I am writing to comment on your article titled "Pot use sky-high" (Dec.
27). There seems to be no definition of addiction in this silly article,
which basically states the drug of choice for some users has been shifting
from alcohol to marijuana.
If that is the case, we can all be thankful that unlike alcohol, marijuana
doesn't cause brain and liver damage.
It is also non-addictive, so those who are truly "addicted" need to deal
with whatever psychological problem expressed by their addiction.
[continues 62 words]
I am writing to comment on a letter to the editor published Sat. 18 Nov.
titled "No Excuses":
Whether methamphetamine is dangerous or not (the writer cites no studies to
substantiate his claims), is not a matter for the government. It is the
decision of every human being what they want to put in their own body, not
the State's. The policy of "zero tolerance" of course, could be applied to
the real killers if we were interested in saving lives. In 1990 in the US,
39 percent of preventable deaths were due to tobacco, 28 percent to
diet/activity patterns (mostly heart disease, stroke, etc.), 9 percent to
alcohol, 8 percent to toxic agents, 6 percent to microbial agents, 3
percent to firearms, 3 percent to sexual behavior, 2 percent to motor
vehicles, and 1.9 percent due to use of illegal drugs (mostly overdose
deaths from drugs of unknown purity or adulterated drugs).
[continues 86 words]
I am writing to offer a counter to the blatantly self-interested Oct. 7
Viewpoints article by Donnie Marshall, "Drug war requires dual attack."
It should be obvious by now that the DEA is an unaccountable agency of the
U.S. government, which is totally interested in the continued prohibition
of some drugs while remaining relatively silent on others. Many billions of
dollars are spent chasing, prosecuting and incarcerating drug users and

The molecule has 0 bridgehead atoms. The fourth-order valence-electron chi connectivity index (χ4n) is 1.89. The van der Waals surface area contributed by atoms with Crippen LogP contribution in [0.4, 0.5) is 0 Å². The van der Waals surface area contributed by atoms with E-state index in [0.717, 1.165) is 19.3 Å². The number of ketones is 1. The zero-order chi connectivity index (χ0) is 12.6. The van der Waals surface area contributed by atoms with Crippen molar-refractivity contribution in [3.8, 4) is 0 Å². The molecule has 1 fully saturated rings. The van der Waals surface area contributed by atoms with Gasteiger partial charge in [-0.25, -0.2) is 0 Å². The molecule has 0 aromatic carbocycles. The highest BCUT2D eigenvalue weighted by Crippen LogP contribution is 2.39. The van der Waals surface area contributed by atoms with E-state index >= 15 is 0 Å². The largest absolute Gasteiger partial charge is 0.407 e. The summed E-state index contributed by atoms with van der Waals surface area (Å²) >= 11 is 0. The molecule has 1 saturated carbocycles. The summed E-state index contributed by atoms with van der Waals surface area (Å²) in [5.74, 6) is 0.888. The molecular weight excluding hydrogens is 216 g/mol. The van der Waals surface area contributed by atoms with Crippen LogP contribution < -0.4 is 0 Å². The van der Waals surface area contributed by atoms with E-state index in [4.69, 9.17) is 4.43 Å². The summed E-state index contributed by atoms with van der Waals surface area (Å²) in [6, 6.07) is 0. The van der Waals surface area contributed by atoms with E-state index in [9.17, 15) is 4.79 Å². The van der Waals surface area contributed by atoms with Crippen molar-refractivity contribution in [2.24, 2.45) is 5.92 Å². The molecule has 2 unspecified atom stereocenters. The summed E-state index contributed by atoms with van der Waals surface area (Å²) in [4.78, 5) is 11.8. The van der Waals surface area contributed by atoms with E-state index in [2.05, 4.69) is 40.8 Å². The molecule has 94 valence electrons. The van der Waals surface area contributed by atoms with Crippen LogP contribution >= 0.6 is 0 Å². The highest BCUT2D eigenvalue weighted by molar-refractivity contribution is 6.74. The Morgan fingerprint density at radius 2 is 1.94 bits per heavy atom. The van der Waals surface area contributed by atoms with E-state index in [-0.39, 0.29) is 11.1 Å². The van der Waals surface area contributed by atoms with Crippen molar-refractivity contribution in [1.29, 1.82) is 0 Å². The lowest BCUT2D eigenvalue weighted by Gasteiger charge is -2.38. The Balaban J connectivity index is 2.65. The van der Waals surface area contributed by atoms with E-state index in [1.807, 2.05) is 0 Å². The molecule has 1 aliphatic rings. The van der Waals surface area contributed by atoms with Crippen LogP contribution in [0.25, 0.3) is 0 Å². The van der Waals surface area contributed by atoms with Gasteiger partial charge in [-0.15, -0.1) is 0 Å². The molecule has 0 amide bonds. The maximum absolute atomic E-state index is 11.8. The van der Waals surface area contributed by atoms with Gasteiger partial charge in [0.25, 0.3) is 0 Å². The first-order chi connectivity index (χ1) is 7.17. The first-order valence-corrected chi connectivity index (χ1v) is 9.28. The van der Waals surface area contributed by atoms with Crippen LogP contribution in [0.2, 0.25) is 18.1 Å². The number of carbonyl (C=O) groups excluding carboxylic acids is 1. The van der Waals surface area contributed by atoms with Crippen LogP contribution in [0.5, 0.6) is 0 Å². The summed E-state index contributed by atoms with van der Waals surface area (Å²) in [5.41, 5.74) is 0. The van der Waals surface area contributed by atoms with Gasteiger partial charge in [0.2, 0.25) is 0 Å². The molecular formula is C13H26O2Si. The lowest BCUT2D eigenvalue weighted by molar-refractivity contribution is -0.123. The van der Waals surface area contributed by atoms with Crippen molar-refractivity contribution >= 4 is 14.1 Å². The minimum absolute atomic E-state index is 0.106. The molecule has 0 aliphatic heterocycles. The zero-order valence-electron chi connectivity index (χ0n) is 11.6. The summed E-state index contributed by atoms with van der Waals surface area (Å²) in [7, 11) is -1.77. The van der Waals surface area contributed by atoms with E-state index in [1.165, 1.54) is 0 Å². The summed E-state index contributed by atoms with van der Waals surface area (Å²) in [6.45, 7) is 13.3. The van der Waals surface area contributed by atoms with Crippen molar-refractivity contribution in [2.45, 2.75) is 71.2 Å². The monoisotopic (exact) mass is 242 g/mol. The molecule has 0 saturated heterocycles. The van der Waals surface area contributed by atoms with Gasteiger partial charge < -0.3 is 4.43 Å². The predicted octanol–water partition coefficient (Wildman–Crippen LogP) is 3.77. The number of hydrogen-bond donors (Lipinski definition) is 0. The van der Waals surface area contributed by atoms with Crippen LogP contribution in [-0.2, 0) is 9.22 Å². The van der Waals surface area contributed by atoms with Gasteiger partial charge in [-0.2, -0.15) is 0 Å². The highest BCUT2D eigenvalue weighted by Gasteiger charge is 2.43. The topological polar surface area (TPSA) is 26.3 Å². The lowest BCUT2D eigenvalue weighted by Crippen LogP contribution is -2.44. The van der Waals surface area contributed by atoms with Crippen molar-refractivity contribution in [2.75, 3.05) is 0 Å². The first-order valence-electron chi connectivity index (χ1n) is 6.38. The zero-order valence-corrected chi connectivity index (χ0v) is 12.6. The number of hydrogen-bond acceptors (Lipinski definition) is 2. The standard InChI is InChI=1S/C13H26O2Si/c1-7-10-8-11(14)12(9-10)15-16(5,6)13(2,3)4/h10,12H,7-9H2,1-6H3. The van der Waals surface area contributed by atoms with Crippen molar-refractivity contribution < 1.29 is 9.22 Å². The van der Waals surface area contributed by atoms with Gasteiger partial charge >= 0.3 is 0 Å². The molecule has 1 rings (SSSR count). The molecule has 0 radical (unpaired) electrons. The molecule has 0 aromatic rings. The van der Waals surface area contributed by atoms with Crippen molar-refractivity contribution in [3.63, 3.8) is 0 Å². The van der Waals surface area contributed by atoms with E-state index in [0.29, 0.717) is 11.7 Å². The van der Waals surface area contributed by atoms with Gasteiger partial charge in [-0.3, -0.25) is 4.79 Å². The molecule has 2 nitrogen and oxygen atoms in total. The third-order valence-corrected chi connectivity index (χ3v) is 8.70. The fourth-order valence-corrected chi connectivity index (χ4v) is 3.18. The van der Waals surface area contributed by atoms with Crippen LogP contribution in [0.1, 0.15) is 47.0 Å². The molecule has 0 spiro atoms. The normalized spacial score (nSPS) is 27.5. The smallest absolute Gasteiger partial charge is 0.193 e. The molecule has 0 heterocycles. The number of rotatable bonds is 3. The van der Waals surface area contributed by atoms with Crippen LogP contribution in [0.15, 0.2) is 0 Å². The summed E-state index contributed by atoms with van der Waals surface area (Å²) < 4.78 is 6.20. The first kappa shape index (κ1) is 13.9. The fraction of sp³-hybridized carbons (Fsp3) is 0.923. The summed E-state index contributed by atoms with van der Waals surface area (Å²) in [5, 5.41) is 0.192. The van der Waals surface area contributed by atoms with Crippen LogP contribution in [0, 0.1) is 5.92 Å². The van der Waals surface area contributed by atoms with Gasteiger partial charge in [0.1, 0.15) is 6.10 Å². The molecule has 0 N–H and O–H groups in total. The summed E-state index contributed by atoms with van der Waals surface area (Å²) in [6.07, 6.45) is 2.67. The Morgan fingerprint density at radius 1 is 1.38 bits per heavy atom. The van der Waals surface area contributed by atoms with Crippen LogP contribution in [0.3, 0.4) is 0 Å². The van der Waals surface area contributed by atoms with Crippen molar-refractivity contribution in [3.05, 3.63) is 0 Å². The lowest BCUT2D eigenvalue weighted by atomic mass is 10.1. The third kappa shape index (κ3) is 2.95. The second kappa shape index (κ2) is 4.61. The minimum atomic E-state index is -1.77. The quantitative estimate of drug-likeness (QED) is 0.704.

sellers, while the chief problems of prohibition remain: adulterated,
expensive drugs, dead and diseased addicts, expanding crime syndicates
(shouldn't this remind us of something?) and massive numbers of people,
particularly blacks, in prison on silly charges less justifiable than those
leveled at the Salem "witches."
It is time to start questioning the right of unaccountable bureaucracies to
persecute and prosecute their citizens for victimless "crimes"; in
particular, the draconian prohibition laws and political funding that allow
these agencies to carry out their putrid wars.
JASON LALANCETTE, Saanich, British Columbia
In your editorial on Sept. 20 about marijuana, you says, "But we just
don't know. Through our ignorance and unwillingness to think beyond
conventional terms, we've managed as a society to relegate too many
useful herbs and plants to the trash heap of potential."
I would argue that it is not "we" who are unwilling to study these
herbs, but Health Canada, which has deliberately forced any studies of
marijuana to focus on the negative effects, by refusing to provide
cannabis to any study which could find politically "incorrect" results.
[continues 67 words]
Why are our tax dollars being spent to fund these vicious practices,
when they could be diverted to health care, education, social
services, etc.? Is it anyone's business what plants people grow in
their back yards?
Comment: headline by newshawk
ANDREW SEYMOUR writes typical unquestioning propaganda in his article "Drug
officers weed out pot" (Saturday Sun, Sept. 30) He doesn't mention the
human costs of the war on drugs, only the apparent glee of officers as they
steal private property and kill living plants, destroying lives in the
process. How many real criminals get away while the OPP spends money and
time pulling up plants and arresting growers? Why are our tax dollars being
spent to fund these vicious practices, when they could be diverted to
health care, education, social services, etc.? Is it anyone's business what
plants people grow in their back yards?
(It is, until they change the law)
On Jim Munn's column titled "Dampening Demand for Drugs:"
You mistake the effects of prohibition for those of drugs themselves, and
believe that somehow "demand" must be reduced.
People always have and always will use drugs, whether they are labelled
legal or illegal. If there is no legal route to obtain illegal drugs, then
illegal routes will be followed by definition.
In fact, there is a legitimate excuse for the demand for illegal drugs:
they are safer than legal ones, such as alcohol and tobacco. Just look at
the fatalities, and their causes.
[continues 179 words]
Mr. Miles and Mr. Mangham, of course, have an interest in maintaining
the status quo because prohibition is an efficient way of maximizing
harm, thus feeding the drug "treatment" industry, which has shamefully
poor rates of success. Isn't it about time the government stopped
telling us what we can ingest and focus on real crime?